Narconon To Ignore BIA Order To Close Chilocco Facility
By Michael McNutt, Enid Bureau
March 10, 1992
An unlicensed drug and alcohol treatment center on Indian land will continue to treat patients despite receiving notice from the Bureau of Indian Affairs that it should close because it violated terms of its lease, the facility's president said.
Gary Smith, president of Narconon Chilocco New Life Center, is asking to meet with BIA officials to go over reasons why his facility should be allowed to continue operating.
"We find no valid ground to make plans for transfer of Narconon's students," Smith said. "Under the high level of medical supervision in place, Narconon is currently and will continue to deliver its life-saving services to those in need as required by the lease."
L.W. Collier Jr., area director of the BIA office in Anadarko, said Narconon Chilocco must comply by March 25 with regulations of the Oklahoma State Board of Mental Health and Substance Abuse Services or it should transfer its patients.
"I'm sure we'll meet with them eventually," Collier said Monday. "Whatever was contained in that letter is still in effect until something happens that they convince us otherwise that we're wrong."
Collier, in a letter dated February 25 to Narconon Chilocco, said a lease that allows Narconon Chilocco to use the old Chilocco Indian school includes a provision that requires it to comply with state laws.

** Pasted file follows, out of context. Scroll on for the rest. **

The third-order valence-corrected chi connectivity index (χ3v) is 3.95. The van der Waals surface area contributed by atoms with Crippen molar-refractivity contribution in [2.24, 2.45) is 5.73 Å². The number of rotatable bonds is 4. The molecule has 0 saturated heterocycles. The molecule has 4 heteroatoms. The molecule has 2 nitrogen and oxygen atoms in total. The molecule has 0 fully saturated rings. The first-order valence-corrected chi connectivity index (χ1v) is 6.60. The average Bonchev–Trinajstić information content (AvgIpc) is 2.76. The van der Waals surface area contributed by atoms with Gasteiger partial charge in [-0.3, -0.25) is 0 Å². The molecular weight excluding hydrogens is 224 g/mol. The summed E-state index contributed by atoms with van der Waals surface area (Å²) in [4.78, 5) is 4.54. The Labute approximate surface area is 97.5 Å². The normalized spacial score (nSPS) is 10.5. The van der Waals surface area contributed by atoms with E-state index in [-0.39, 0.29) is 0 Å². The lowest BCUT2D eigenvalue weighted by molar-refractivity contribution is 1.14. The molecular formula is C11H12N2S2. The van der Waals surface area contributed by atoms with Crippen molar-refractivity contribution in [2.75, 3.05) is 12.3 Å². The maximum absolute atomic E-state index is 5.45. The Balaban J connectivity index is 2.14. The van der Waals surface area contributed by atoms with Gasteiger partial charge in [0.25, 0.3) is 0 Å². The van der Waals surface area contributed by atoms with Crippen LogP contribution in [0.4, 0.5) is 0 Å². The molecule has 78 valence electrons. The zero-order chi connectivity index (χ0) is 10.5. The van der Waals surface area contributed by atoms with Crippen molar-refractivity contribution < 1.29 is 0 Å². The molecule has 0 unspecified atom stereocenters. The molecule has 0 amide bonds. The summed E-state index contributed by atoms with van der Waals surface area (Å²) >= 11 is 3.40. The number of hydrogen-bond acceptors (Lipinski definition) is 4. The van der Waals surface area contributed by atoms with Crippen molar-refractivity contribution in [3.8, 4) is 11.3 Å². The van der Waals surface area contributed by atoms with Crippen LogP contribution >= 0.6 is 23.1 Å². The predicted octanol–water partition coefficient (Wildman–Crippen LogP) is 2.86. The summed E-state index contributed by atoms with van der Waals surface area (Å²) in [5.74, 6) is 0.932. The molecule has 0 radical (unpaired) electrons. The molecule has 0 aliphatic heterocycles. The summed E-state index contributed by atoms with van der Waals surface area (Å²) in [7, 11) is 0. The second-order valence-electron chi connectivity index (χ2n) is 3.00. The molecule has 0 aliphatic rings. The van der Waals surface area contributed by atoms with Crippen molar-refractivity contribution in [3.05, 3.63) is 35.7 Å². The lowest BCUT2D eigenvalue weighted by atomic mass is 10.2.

Narconon Chilocco, which has been accepting patients since February 1990, was denied certification late last year by the state mental health board. Board members questioned the safety and effectiveness of its treatment program.
Narconon Chilocco has appealed in Oklahoma County District Court. To generate revenue in the meantime, Narconon Chilocco has taken in staff people from Narconon centers around the world for training classes. Non-Indian patients last month were transferred to a Narconon facility in Los Angeles, but Narconon continues to treat Indian patients at Chilocco. State lawyers argue that Narconon Chilocco needs a state approval to operate. Exemptions are given to facilities on Indian land, but they also have to be owned by Indians and must treat only Indians.
Last month a Kay County district judge took under advisement a motion by state lawyers to close down Narconon Chilocco because it is unlicensed. Narconon Chilocco lawyers claim the facility is exempt from state regulations and is protected by Indian sovereignty.
The lease between Narconon Chilocco and the Chilocco Development Authority, an Indian board responsible for managing the old Indian school about six miles north of Newkirk, states that Narconon Chilocco will not use the premises for "any unlawful conduct or purpose which is in violation of ... the laws of the state of Oklahoma."
Any violation of this clause, the lease states, "shall render the lease voidable."
But Smith said there is no requirement in the lease that Narconon Chilocco be certified or licensed by the state of Oklahoma.
Nor, he said, "was any such state approval made a prerequisite for operation by Narconon or the CDA under the lease."
Smith said the only agreement between Narconon Chilocco and the tribes concerning state approval was that Narconon Chilocco voluntarily would seek state certification "in order to increase the facility's client base through availability of third-party insurance payments."
"If unsuccessful with the state, it was and is Narconon's intent to seek other tribally endorsed sources of accreditation to allow such third-party payments."
Smith said an on-site inspection is scheduled for April by the Commission on Accreditation of Rehabilitation Facilities.
Smith also took issue with the BIA that training staff violates terms of Narconon's lease.
An integral part of Narconon Chilocco's drug and alcohol rehabilitation program is the training staff from other Narconon centers, Smith said.